Patrick Cupid is an emerging, self-made contemporary designer fashion brand that plays the formality of elegance against the ease of elevated sportswear, enveloping a truly cosmopolitan style.
The Patrick Cupid brand launched in 2017, and the first collection, “All in Jest,” started a conversation around independent style without social restrictions in Fall 2019. The brand tells a story of independence and evolving culture through clothing seamlessly translating from professional to social. Each collection features a custom print designed by Patrick Cupid himself, emphasizing the seasons’ concept’s philosophy.Patrick received formal training at The Fashion Institute of Technology, Parsons School of Design, and Politecnico Milano. We sat down with Patrick at his midtown Manhattan atelier, and chatted all things fashion.
Pursuitist: How long have you been in business? How did you get involved in fashion?
Patrick Cupid: I have worked in fashion since I was 17. The brand officially since 2019 when I launched the first collection under Patrick Cupid. We launched here in New York in the garment district, and I had a mentor that said “you need to come to Paris. You need to do Paris Fashion Week”. I did, and it worked out and started the trajectory.
It’s all I ever really knew what to do. When I was a little kid, I would draw. It was never people, it was never animals, it was always clothing. I would read a book, I would watch a movie, I love old films, cartoons, I read like crazy- fairy tales, bible stories- anything about the world it could tell me. When I would be done, I would grab a pen, pencil, anything I could find, and I would just start to sketch. It was always some form of clothing. Oh, this is what a the princess was wearing. Then I discovered I could sew. I don’t really know why or how, it just made sense to me. When I was around 13, we got cable and Bravo used to have a show called Fashion File. They did a whole profile on Karl Lagerfeld and it was just this epiphany of wait, he draws. He sews. He does his thing, and it was like, ok, this is what I am supposed to do, and it kind of just stuck from there.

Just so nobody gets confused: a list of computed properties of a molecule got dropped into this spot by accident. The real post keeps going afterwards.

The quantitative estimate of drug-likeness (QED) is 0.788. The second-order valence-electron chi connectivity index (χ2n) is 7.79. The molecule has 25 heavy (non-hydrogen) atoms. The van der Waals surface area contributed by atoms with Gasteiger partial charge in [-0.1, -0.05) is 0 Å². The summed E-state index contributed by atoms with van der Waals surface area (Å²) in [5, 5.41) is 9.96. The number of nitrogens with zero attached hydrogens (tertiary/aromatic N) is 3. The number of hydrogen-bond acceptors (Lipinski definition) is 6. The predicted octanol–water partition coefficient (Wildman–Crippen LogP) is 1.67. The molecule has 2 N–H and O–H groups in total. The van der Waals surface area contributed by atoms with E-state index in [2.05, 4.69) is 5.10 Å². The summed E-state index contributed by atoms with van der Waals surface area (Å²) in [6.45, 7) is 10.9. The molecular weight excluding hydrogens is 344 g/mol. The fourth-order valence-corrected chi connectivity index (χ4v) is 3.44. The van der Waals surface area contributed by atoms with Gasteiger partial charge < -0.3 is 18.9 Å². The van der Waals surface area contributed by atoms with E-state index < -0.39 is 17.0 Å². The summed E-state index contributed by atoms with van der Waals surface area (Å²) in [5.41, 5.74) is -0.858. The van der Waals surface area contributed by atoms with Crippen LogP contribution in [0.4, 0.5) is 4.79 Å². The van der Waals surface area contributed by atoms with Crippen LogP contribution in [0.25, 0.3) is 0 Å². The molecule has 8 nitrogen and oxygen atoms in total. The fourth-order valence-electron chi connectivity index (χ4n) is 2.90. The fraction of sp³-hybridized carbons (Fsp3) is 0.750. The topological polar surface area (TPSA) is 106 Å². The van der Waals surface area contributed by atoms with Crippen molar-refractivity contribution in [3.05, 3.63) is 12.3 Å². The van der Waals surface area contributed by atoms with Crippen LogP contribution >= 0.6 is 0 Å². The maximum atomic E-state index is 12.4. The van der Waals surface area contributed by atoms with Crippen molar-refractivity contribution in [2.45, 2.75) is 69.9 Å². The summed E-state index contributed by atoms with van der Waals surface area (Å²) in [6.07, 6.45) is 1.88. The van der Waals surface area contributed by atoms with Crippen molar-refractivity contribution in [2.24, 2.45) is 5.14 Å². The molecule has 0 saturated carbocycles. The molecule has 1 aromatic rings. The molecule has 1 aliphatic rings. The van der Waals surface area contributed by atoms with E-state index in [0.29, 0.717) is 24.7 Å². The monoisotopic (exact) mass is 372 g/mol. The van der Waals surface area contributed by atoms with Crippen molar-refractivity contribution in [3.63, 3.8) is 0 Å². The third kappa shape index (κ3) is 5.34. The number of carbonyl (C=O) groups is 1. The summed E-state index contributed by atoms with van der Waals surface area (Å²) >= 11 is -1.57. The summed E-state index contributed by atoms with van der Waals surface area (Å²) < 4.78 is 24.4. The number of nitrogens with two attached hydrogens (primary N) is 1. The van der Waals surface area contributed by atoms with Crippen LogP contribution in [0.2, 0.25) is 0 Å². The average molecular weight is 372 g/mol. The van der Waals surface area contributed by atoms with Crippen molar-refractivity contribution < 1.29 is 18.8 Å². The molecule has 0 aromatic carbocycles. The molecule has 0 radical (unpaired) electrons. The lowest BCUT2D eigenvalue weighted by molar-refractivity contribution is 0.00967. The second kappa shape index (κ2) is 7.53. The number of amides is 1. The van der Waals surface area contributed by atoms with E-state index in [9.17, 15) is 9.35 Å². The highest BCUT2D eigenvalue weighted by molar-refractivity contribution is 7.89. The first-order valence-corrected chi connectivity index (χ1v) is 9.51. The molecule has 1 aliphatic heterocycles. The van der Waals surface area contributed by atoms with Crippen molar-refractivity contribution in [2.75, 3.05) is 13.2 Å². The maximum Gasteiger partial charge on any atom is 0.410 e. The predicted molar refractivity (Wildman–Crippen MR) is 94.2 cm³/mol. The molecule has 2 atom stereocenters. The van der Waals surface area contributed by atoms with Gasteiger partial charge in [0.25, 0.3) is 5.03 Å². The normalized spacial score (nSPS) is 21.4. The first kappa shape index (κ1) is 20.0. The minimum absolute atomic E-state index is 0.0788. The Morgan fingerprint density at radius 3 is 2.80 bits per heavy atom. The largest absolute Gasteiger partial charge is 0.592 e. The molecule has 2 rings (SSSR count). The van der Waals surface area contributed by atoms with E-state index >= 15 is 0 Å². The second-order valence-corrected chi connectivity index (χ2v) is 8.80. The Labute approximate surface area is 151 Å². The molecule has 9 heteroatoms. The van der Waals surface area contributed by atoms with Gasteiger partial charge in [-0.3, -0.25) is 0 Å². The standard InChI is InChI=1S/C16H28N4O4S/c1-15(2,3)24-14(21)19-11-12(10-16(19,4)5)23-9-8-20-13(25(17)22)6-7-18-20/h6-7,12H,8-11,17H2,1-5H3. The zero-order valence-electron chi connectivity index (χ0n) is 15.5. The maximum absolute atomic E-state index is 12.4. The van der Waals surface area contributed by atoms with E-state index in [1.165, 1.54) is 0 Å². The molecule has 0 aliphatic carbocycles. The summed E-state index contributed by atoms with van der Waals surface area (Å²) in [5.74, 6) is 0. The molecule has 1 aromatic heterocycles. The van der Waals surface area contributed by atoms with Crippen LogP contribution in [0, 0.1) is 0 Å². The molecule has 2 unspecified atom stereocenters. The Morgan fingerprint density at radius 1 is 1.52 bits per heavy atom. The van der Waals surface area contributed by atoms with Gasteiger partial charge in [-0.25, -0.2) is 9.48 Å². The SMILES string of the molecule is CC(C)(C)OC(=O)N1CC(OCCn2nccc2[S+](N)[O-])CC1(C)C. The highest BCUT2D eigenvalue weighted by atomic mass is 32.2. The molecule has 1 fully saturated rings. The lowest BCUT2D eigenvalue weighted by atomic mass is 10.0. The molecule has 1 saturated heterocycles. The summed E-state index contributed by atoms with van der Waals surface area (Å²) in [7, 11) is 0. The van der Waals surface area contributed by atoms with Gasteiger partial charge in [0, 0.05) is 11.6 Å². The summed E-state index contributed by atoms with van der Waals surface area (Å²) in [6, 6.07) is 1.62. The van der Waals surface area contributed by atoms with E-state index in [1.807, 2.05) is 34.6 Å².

Pursuitist: Your current collection is inspired by the 1960’s. What was the inspiration?
Patrick Cupid: The spring/summer collection “Diurnal” really came about after looking what is happening now, and also this transition in myself. I started to think about things coming to light and happening more broadly. Politically, people are are being more outspoken. People are saying things now that haven’t been said, but there’s truth to history repeats itself. When I started to think about that, I sort of looked at fashion, looked at what’s going on, and in the early 60’s their was just this point that fashion just evolved really quickly. New styles, like almost weekly.
In 1960, it just exploded. I was kind of puzzled by it, and was like ok, what had happened. Why did this go on? And it was women. Women happened. They came out, they were speaking out, they were writing, they were in office, they were on television, they were in politics, they were getting degrees and education, not that this wasn’t happening before, but the world didn’t make room for it. Now that we were hearing from women as individuals, you could no longer put them all in the same uniform. They needed clothes, and fashion responded. Especially from the female designers. Feminists also responded, and they were wearing pants. The skirts got very, very short. The ideas of being a converservative or sexual being were shaken up. It required a new sense of style, it required a new sense of dress. Clothing had to function, and not just pretty.